To investigate the effect of fasting and re-feeding on energy metabolism and thermogenesis in the tree shrew (Tupaia belangeri), the changes in body mass and body fat mass, resting metabolic rate (RMR), non-shivering thermogenesis (NST), body composition, mitochondrial cytochrome c oxidase (COX) activity in liver and brown adipose tissue (BAT), uncoupling protein-1 (UCP1) content of BAT, serum leptin level and post-fasting food intake were monitored and measured. The results showed that fasting induced a significant reduction in body mass and body fat mass. Body mass was restored to the control level in re-feeding tree shrew except for the body fat. RMR and NST decreased significantly in response to fasting, and returned to the control level after re-feeding. Fasting induced significant reduction in total, but not specific, COX activity (nmol O2/min/total tissue) in liver and BAT, and UCP1 content in BAT, which was reversed after re-feeding 48 h. Fasting of 12 h induced a rapid reduction in serum leptin content. There were no post-fasting compensatory increases in food intake. Interestingly, the tree shrew did not recover adipose tissue mass, nor serum leptin levels, upon re-feeding. These results suggest that T. belangeri can adjust the status of its physiology integratively to cope with the lack of food by means of decreasing body mass, adaptive thermogenesis and serum leptin levels, and serum leptin level acted as a starvation signal to mediate predominantly the reduction in body mass and energy expenditure.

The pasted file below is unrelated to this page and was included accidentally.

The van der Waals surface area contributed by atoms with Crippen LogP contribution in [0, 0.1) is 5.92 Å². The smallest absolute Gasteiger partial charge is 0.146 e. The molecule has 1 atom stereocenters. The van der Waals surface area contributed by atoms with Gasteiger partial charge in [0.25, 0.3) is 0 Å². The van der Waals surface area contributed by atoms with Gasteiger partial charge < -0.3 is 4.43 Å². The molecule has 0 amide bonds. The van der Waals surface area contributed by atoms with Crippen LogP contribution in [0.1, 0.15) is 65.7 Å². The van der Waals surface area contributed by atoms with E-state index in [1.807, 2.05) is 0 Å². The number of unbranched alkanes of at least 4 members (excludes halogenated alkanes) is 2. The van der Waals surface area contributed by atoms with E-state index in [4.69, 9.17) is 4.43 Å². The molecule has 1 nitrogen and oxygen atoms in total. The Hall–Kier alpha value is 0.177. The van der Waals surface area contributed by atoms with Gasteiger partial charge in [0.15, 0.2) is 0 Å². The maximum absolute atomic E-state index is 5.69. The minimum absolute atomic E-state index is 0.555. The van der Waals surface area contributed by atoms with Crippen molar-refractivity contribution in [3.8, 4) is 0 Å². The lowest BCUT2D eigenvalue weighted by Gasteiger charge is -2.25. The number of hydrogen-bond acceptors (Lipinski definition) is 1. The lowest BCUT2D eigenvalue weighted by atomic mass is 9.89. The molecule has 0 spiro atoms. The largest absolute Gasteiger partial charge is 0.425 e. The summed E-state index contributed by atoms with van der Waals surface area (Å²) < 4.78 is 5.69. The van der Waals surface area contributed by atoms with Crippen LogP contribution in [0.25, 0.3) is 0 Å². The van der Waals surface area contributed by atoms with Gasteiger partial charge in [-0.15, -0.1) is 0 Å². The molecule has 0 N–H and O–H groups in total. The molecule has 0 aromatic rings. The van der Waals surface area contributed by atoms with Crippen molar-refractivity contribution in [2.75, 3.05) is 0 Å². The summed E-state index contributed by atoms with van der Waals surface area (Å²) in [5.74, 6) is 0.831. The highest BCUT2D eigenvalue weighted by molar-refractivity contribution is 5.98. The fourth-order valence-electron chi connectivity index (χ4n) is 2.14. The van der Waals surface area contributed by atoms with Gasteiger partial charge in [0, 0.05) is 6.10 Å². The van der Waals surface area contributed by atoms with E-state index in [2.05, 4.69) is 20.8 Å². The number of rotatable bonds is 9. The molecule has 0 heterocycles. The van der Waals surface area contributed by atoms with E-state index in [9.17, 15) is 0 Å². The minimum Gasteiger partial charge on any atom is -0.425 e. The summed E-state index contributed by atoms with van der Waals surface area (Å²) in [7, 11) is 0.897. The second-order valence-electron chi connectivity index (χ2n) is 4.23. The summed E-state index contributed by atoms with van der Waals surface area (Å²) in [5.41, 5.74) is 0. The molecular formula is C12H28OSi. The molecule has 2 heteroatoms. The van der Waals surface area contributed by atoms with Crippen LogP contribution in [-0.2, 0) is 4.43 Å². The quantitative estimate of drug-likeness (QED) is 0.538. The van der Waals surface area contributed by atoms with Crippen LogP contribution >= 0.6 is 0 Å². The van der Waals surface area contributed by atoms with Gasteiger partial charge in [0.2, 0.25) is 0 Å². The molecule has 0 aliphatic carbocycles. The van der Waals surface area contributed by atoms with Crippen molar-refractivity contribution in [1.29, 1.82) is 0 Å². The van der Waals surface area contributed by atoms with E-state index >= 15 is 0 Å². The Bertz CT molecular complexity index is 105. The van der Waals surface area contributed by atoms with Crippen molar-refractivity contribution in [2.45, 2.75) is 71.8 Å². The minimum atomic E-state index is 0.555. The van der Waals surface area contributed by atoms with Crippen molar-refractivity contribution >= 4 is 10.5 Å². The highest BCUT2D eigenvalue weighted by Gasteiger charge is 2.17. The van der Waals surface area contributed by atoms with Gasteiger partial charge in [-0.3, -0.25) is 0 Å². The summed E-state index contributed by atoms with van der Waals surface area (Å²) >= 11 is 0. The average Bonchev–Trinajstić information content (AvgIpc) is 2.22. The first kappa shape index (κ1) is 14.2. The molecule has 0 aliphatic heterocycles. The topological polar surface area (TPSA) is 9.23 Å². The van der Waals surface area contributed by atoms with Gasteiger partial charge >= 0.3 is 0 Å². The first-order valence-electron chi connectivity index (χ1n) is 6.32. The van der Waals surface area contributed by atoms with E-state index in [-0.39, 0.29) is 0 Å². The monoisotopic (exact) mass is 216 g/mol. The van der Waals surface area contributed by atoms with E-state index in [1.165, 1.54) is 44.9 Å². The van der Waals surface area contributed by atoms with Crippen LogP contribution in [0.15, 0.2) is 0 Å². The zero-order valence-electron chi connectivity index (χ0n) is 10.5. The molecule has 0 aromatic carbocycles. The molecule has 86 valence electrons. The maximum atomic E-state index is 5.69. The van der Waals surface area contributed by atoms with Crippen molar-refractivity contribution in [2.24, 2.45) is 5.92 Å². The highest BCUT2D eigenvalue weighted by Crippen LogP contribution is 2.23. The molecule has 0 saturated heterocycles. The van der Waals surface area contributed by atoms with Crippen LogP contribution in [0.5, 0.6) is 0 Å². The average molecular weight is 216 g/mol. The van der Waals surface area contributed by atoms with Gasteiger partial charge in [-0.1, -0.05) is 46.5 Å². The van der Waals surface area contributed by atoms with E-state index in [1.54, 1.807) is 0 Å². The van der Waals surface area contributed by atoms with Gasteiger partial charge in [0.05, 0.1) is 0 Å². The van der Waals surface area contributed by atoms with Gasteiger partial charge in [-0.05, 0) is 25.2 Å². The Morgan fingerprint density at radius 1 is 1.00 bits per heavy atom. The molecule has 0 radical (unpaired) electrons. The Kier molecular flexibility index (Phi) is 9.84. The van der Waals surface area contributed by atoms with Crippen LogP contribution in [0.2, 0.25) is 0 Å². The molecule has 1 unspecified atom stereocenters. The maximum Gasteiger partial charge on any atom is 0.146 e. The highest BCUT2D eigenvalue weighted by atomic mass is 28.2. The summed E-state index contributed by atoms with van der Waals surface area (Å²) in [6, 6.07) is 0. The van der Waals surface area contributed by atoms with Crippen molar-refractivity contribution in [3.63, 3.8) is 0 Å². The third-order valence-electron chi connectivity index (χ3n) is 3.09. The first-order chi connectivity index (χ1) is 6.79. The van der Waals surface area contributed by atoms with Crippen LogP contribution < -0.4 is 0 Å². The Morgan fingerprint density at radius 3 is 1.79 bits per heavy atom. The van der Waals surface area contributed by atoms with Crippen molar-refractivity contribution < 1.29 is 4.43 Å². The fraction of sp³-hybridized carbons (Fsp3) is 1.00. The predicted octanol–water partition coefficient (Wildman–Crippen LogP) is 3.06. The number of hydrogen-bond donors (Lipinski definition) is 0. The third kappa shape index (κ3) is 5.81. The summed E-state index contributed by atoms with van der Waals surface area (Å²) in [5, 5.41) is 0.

Environmental cues play important roles in the regulation of an animal's physiology and behavior. The purpose of the present study was to test the hypothesis that ambient temperature was a cue to induce adjustments in body mass, energy intake and thermogenic capacity, associated with the role of the liver for adaptive thermogenesis in tree shrews (Tupaia belangeri), a unique species of small mammals in the Oriental realm. Many targets were measured, such as the state 3 and the state 4 of mitochondrial respiration, the protein content of mitochondria of the liver in T. belangeri under prolonged cold acclimation (5±1°C, 12L : 12D light cycle) during different times [0 d (control), 7 d, 14 d, 21 d, 28 d]. We found the total protein, mitochondrial protein, and the state 3 and the state 4 of mitochondrial respiration of the liver greatly increased by 39.9%, 39.3%, 84.9% and 181.1% after 28 d in T. belangeri when exposed to cold, as compared with the controls, respectively. Thus, the liver plays a key role in the adaptive thermogenesis during cold acclimation in tree shrews; we believed that evidence from the physiological ecology is equally supportive of the island origin of tree shrews, T. belangeri.